Metroplus

United on canvas

Shilpa Gupta and Rashid Rana   | Photo Credit: 25dmc venice2

When it was announced it sounded like a coup of the sorts. One Indian and one Pakistani artist showing together at Venice Biennale! It was hailed as unprecedented for uniting the sparring nations on the art front.

Their complex history apart, the absence of pavilions of both the countries at the world’s oldest biennale, also lent significance to the development. After a really long time — India first registered participation in 1954 followed by five appearances — India finally had a pavilion curated by Ranjit Hoskote and titled ‘Everyone Agrees: It’s About To Explode’, in its 54th edition held in 2011. Everyone heaved a sigh of relief for Indian art’s renewed bond with the seminal art event and prayed for it to continue.

Lalit Kala Akademi made an attempt to participate yet again at the 56 edition (which is going on right now) but necessary approvals from the Ministry of Culture didn’t come. Sudershan Shetty was slated to be the curator of the pavilion.

Where officials and ministries failed, the initiative of Feroze Gujral’s The Gujral Foundation succeeded. It conceived “My East is your West” — which brought together two major artists of India and Pakistan — Shilpa Gupta and Rashid Rana to exhibit jointly in the Palazzo Benzon, located in the centre of Venice on the Grand Canal. Presenting the region as a shared cultural cartography within the context of the Venice Biennale, Rashid Rana has created works in digital printmaking, video and installation. Shilpa’s installations, videos, photographs, drawings, text-based pieces and performance has resulted from her ongoing research into the India-Bangladesh borderlands and the world’s longest security barrier under construction between two nation-states. Mumbai-based Shilpa Gupta, who recently returned from Venice Biennale, is only too happy talking about the endeavour.

Edited excerpts from an e-mail interview:

How has the project been received in Venice?

The reception has been rather overwhelming. After the opening, we found the project in several Top 10 Venice Shows and recently Arts News Paper cited it as one of the “Three Must See shows” in Venice. It’s a collateral event and is not happening in Giardini — the main venue — but people are still making an effort to come to Palazzo Benzon. We didn’t expect this kind of response.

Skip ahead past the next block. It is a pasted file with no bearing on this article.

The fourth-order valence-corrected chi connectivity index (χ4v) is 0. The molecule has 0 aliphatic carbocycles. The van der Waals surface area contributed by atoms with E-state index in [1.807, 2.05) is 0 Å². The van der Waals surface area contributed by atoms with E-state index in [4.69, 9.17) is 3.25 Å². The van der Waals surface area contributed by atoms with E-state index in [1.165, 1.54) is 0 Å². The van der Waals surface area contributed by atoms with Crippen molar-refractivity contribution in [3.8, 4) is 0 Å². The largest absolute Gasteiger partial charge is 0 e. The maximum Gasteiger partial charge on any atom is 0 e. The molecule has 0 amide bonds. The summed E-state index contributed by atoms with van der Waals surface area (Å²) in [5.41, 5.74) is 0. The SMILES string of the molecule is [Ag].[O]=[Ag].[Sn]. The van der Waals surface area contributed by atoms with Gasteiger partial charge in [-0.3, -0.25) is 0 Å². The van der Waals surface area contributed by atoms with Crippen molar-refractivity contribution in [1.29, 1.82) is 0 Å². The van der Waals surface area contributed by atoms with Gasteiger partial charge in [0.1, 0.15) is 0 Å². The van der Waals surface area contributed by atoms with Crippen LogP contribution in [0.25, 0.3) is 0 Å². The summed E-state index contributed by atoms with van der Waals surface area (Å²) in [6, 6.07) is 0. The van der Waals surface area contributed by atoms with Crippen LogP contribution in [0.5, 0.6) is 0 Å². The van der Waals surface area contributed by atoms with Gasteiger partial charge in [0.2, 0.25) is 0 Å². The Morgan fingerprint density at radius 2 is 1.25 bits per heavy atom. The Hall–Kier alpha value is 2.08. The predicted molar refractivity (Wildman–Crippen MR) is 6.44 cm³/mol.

Are there other lenses, apart from the complex history of Indo-Pakistan relationship, through which the art works are being viewed there?

I think the project has left an impression with visitors as it extends itself beyond the expected rendering of a conflicted relationship between India and Pakistan. The commissioner of the project, Feroze did not impose any ideas allowing us to be free.

Do you think with this edition of the Biennale (Okwui Enwenzor's ‘All The World's Futures’ posing a critique to the nationalism inherent to the Venice Biennale’), the whole idea of having Pakistan and India just fitted in perfectly.

Yes, I think therefore the collateral!

Though it’s a collateral event by a private patron like Feroze Gujral, do you think it makes up for India’s official absence at the Biennale?

It’s a great project for this year and hope in the future both countries will feel encouraged to have official representations but yes the showcase is substantial representation. And the response we got was unexpected.

Where does your and Rashid's work meet and what are the points of departure? And how did you collaborate?

Both of us are interested in perception, therefore the cartography of knowledge and construction and formation of any being. We started our conversations for the project by discussing our overlapping interest over the years, however we decided to work on our own projects which will be shown alongside each other rather than having any overarching theme and allow the viewer to discover how our practice is different and also similar in surprising and subtle ways.

The title of the project is named after your work. What does the work deal with?

‘My East is your West’, is a 10 metres long outdoor light installations. Incorporating ‘light’, a very primal element associated with vision, the artwork deals with perception and ways of looking from different sites of being, be it physiological or geographical. In a world where distances and contexts can generate non homogeneous selves, the work celebrates multiplicity while also suggesting an ever present possible deception in the any permanent/singular kind of positing.

My series of works looks at how border is part of a larger zone or borderland that at once constructs and subverts the nation. While India is building what will be upon completion the world's longest separation barrier between two nation states, daily life in the borderland belie state intentions and the flow of people and goods continue, prompted by historical and social affinities, geographical continuity and economic imperative. For transnational people there are far more urgent aspirations rather than aligning their subjectivities to that of the state. The works looks at mobility to be an integral part of social lives rather than an exception and that the existence of mobile communities preceded the formation of states.


Our code of editorial values

This article is closed for comments.
Please Email the Editor

Printable version | Jul 29, 2021 2:49:37 AM | https://www.thehindu.com/features/metroplus/venice-biennale-shilpa-gupta-rashid-rana/article7350233.ece

Next Story